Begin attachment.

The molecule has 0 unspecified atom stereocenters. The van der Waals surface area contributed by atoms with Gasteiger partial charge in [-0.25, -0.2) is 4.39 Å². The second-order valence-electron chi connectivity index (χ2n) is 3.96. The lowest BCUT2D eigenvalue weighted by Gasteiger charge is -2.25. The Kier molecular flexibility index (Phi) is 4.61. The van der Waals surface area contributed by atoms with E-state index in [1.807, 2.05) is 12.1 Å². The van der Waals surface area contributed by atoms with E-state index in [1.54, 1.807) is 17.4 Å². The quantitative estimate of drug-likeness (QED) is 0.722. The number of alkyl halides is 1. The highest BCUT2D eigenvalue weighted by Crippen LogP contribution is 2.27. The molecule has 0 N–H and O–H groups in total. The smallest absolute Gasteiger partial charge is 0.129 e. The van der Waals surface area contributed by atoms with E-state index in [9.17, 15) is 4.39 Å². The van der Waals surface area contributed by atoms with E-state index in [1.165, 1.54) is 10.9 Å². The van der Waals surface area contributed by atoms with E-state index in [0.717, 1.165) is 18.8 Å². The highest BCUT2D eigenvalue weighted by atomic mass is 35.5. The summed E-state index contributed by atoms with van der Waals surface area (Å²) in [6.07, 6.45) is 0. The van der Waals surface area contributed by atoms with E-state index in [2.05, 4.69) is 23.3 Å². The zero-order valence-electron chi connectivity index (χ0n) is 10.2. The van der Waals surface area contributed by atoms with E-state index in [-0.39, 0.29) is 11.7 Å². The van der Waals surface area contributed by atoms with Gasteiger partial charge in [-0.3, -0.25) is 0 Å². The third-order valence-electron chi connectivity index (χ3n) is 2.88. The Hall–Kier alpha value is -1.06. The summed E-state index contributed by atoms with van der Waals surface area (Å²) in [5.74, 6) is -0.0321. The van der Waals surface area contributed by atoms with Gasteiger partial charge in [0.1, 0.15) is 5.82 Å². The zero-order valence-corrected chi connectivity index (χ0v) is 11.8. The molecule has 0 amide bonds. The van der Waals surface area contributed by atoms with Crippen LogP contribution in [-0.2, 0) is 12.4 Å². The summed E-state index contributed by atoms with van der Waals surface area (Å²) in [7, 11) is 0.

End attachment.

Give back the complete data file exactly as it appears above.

The molecule has 0 unspecified atom stereocenters. The van der Waals surface area contributed by atoms with Gasteiger partial charge in [-0.25, -0.2) is 4.39 Å². The second-order valence-electron chi connectivity index (χ2n) is 3.96. The lowest BCUT2D eigenvalue weighted by Gasteiger charge is -2.25. The Kier molecular flexibility index (Phi) is 4.61. The van der Waals surface area contributed by atoms with E-state index in [1.807, 2.05) is 12.1 Å². The van der Waals surface area contributed by atoms with E-state index in [1.54, 1.807) is 17.4 Å². The quantitative estimate of drug-likeness (QED) is 0.722. The number of alkyl halides is 1. The highest BCUT2D eigenvalue weighted by Crippen LogP contribution is 2.27. The molecule has 0 N–H and O–H groups in total. The smallest absolute Gasteiger partial charge is 0.129 e. The van der Waals surface area contributed by atoms with E-state index in [9.17, 15) is 4.39 Å². The van der Waals surface area contributed by atoms with E-state index in [1.165, 1.54) is 10.9 Å². The van der Waals surface area contributed by atoms with E-state index in [0.717, 1.165) is 18.8 Å². The highest BCUT2D eigenvalue weighted by atomic mass is 35.5. The summed E-state index contributed by atoms with van der Waals surface area (Å²) in [6.07, 6.45) is 0. The van der Waals surface area contributed by atoms with E-state index in [2.05, 4.69) is 23.3 Å². The zero-order valence-electron chi connectivity index (χ0n) is 10.2. The van der Waals surface area contributed by atoms with E-state index in [-0.39, 0.29) is 11.7 Å². The van der Waals surface area contributed by atoms with Gasteiger partial charge in [-0.3, -0.25) is 0 Å². The third-order valence-electron chi connectivity index (χ3n) is 2.88. The Hall–Kier alpha value is -1.06. The summed E-state index contributed by atoms with van der Waals surface area (Å²) in [5.74, 6) is -0.0321. The van der Waals surface area contributed by atoms with Gasteiger partial charge in [0.1, 0.15) is 5.82 Å². The zero-order valence-corrected chi connectivity index (χ0v) is 11.8. The molecule has 0 amide bonds. The van der Waals surface area contributed by atoms with Crippen LogP contribution in [-0.2, 0) is 12.4 Å². The summed E-state index contributed by atoms with van der Waals surface area (Å²) in [7, 11) is 0.